He’s the Most Famous Designer You’ve Never Heard Of. His Family Wants To Change That.

Maïa Wodzislawska-Paulin, Alice Lemoine, and Benjamin Paulin.

The late French furniture designer Pierre Paulin rose to fame in the 1960s and ‘70s with his candy-colored, fabric-stretched, exuberant, and flexible places to sit. He furnished several private presidential apartments at the Élysée Palace, and created curved, tubular banquettes for the Grande Galerie of the Louvre. In the ‘60s, New York’s Museum of Modern Art added three of his animated chairs—F300, Tongue, and Ribbon—to its permanent collection.

Over the years, Paulin moved in and out of the spotlight. The carefree whimsy of his Mushroom, Oyster, Tongue, and Tulip chairs fell out of favor. Along the way, he founded a company with his wife, Maïa Wodzislawska-Paulin, designing mass-produced household items—razors, travel irons, toilet bowls, plumbing fixtures, and plastic outdoor furniture—under licensing agreements without his name. When the company was sold in the early 1990s, Pierre was forced to retire. Adrift in Paris, he retreated to a house he built high in the Cévennes mountains in the South of France.


“At first, he was very angry, then he channeled his energy to redefine the landscape surrounding our house in the Cévennes,” says Maïa. “Pierre didn’t belong to any group or community. He was a loner. He used to say that his voice didn’t matter; his objects did,” she recalls. “It was a very bad shock, a very hard period ... There was a lot of bitterness in him,” adds Pierre’s son, Benjamin Paulin. Then in 2009, the designer died of cancer at the age of 81, leaving plans for numerous unrealized creations behind.

For the past decade, Maïa, who is 80, has worked with Benjamin, 44, and his wife, Alice Lemoine, 37, to revive the designer’s legacy and revel in the unknown corners of his creativity. While the aptly named Paulin Paulin Paulin is a family business, two older half-siblings from Pierre’s first marriage—Dominique and Fabrice Paulin, a painter and furniture designer, respectively—are not involved, according to Benjamin. The trio’s company spotlights their patriarch’s lesser-known works, producing many of them for the first time as limited-edition collectibles.


The birth of Benjamin and Lemoine’s first daughter, Irène, in 2013, was the “earthquake” that compelled the couple to dedicate themselves fully to the family firm. Benjamin put his career as a musician on hold, and Lemoine dropped her nascent knitwear design business. “I was a little depressed by the music industry,” says Benjamin. “And I was working every weekend for hours and hours,” his wife adds.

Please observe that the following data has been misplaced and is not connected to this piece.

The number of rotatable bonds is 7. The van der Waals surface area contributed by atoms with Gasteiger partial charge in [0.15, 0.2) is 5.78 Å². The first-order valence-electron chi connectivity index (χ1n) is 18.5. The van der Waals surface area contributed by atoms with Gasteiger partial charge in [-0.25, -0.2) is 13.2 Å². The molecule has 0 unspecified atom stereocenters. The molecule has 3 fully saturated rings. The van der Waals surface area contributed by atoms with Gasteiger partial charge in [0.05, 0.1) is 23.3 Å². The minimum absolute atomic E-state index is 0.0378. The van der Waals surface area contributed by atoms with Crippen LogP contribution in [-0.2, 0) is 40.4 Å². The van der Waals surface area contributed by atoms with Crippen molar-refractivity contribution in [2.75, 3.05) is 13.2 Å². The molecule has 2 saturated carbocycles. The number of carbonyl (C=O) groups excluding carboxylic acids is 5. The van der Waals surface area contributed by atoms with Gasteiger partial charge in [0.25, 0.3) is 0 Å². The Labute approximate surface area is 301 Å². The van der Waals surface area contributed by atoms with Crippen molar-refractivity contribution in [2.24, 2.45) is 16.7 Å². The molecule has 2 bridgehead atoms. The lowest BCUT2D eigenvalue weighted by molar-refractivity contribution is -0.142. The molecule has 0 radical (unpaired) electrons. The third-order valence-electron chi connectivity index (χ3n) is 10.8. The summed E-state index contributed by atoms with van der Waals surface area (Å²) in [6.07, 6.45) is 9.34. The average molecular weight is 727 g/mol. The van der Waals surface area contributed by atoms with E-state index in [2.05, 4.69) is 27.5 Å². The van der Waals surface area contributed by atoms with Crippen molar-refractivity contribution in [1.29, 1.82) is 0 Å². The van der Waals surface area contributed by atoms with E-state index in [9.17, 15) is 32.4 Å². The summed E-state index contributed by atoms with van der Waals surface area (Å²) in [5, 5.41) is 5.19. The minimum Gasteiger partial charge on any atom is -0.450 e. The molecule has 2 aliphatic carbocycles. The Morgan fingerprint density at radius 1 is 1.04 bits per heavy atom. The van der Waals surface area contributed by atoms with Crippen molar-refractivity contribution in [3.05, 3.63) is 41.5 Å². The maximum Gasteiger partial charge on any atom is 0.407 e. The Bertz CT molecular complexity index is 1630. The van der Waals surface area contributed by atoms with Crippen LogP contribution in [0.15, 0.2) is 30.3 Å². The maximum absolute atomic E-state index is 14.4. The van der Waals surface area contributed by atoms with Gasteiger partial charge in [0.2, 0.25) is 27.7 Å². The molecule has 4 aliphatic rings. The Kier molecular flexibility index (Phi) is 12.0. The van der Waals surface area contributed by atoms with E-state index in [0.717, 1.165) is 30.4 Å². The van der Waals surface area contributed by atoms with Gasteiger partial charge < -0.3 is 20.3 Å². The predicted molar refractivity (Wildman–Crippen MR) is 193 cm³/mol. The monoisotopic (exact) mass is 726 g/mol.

Today, the couple runs the operation. They have refined their promotional message so masterfully that they rattle off facts and figures at high-speed and finish each other’s sentences. Maïa may seem to be overshadowed, but her role is integral. She was Pierre’s right hand during his life, founding Paulin Paulin Paulin in the months before his passing to preserve his name and legacy. (Incidentally, Lemoine’s mother was once his colorist.) The Paris home Benjamin and Lemoine moved into last year with their three daughters near Bastille serves as a small museum, showroom, and headquarters for their firm. Originally an industrial bakery, the structure was renovated by the famed French architects Jean-Michel Wilmotte and Pierre-Louis Faloci. Its floor-to-ceiling glass walls on the main floor frame Paulin’s soft sofas and chairs, offering views of a garden adorned with his white outdoor furniture. An elevator connects the ultra-modern, white building’s four levels. From the street, the structure appears nondescript, giving away none of the secrets of its interior.


A single-pedestal version of Pierre’s 1981 canary-colored Cathedral table stands deep in the basement. The designer regarded it as one of his masterpieces, although it was never produced as more than a prototype during his lifetime. The ceiling-mounted spotlights shine through the aluminum-and-glass surface, creating a wash of angled shadows on the floor. It is said to be worth more than $75,000, but the family considers it gauche to talk about money. “We prefer not to give prices,” says Benjamin. “But how are people going to know?” I ask. “They can call me,” he laughs.

“For us, it remains a passion; we’re not particularly interested in becoming an industry,” Maïa explains. “We’d like people to include our pieces in their art collections.” The family’s dream is to build a museum dedicated to nearly 400 of Pierre’s works on the grounds of the Cévennes home where Maïa still lives. Benjamin has been buying vintage pieces made by his father with this exhibition in mind.

For Maïa, the countryside home is already a museum of sorts. Her husband’s spirit dwells in the rooms he built and the designs that furnish them. He retreated there dejected, at a low point in his career. But high in the mountains, he channeled his frustration into a new kind of creativity—clearing away dead trees, restoring stone walls, and carving new roads—starting a new chapter late in life that enabled his legacy to persist today. “Pierre spent all his energy on creating this place,” Maïa reflects. And indeed, she says, “It is an extraordinary space between heaven and earth.”